Antibacterial application of covalently immobilized photosensitizers on a surface

Han Shin Kim, Eun Ji Cha, Hyun Jin Kang, Jeong Hoon Park, Jaesang Lee, Hee Deung Park

Research output: Contribution to journalArticlepeer-review

8 Citations (Scopus)


Singlet oxygen produced by irradiating photosensitizers (PSs) can be used to kill pathogens during water treatment. Chemical immobilization of the PSs on surfaces can maintain their disinfection function long-term. In this study, two model PSs (rose bengal (RB) and hematoporphyrin (HP)) were immobilized on a glass surface using a silane coupling agent with an epoxide group, and their antibacterial properties were analyzed. Fourier transform infrared spectroscopy demonstrated that a covalent bond formed between the epoxide group and hydroxyl group in the PSs. A large proportion of the immobilized PSs (approximately 50%) was active in singlet oxygen production, which was evidenced by a comparative analysis with free PSs. RB was more effective at producing singlet oxygen than HP. The immobilized PSs were durable in terms of repeated use. On the other hand, singlet oxygen produced by the PSs was effective at killing bacteria, mostly for Gram-positive bacteria (> 90% death for 2 h of irradiation), by damaging the cell membrane. The preferable antibacterial property against Gram-positive bacteria compared with that against Gram-negative bacteria suggested efficient penetrability of singlet oxygen across the cell membrane, which led to cell death. Taken together, it was concluded that immobilization of PSs on surfaces using the silane coupling agent proposed in this study was effective at killing Gram-positive bacteria by forming singlet oxygen.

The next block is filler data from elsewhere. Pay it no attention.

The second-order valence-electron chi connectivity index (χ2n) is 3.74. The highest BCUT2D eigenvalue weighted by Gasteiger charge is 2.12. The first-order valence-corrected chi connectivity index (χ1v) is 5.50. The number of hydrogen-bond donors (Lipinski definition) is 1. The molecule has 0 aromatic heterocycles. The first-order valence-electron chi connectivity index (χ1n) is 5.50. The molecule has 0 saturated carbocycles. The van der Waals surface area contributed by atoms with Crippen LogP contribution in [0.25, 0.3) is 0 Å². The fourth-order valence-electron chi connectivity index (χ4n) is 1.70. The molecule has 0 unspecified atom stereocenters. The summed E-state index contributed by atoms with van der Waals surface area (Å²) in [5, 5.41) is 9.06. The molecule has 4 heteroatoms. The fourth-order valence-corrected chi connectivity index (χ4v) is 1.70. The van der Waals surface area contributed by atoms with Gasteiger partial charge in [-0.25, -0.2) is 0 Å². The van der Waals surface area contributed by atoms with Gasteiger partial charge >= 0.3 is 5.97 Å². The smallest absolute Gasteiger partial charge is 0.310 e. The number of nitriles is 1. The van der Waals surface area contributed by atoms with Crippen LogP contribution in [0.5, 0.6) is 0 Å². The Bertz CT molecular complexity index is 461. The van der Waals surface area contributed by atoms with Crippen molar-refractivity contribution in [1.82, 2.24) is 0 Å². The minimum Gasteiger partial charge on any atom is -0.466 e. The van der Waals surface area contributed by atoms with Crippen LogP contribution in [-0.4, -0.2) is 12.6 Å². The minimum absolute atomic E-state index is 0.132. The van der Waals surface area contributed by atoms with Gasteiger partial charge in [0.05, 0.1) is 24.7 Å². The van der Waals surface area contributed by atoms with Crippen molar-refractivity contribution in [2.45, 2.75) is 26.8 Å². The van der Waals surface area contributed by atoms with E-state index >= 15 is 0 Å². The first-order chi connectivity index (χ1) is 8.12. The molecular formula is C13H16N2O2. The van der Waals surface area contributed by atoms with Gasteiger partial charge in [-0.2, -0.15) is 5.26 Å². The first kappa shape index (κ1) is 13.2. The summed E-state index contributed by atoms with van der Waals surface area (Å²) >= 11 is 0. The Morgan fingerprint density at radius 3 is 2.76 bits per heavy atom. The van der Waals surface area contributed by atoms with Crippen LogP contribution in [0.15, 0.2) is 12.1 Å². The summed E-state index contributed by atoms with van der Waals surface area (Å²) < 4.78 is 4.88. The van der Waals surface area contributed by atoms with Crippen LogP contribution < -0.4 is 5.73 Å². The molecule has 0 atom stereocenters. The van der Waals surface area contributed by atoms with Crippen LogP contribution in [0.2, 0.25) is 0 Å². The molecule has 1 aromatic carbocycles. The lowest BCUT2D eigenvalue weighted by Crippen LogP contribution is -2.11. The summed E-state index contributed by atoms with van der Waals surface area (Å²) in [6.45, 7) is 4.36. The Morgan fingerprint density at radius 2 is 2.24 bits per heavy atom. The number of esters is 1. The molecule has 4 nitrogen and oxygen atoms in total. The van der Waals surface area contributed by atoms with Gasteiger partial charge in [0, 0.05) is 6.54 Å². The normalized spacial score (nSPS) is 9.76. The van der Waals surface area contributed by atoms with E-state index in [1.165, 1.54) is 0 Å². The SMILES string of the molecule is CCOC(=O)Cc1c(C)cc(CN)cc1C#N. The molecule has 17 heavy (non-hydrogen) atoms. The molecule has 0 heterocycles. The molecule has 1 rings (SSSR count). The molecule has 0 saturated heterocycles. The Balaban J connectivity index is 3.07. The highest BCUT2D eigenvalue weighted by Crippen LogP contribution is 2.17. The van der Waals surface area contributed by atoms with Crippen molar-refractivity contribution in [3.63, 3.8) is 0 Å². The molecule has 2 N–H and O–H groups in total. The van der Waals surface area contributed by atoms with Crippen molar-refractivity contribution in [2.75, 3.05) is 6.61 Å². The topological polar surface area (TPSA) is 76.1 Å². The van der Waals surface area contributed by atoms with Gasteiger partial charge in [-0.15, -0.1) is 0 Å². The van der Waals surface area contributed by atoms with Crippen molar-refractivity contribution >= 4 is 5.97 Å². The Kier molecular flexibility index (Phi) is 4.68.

Original languageEnglish
Pages (from-to)34-42
Number of pages9
JournalEnvironmental Research
Publication statusPublished - 2019 May


  • Antibacterial
  • Hematoporphyrin
  • Rose bengal
  • Silane coupling agent
  • Singlet oxygen

ASJC Scopus subject areas

  • Biochemistry
  • Environmental Science(all)


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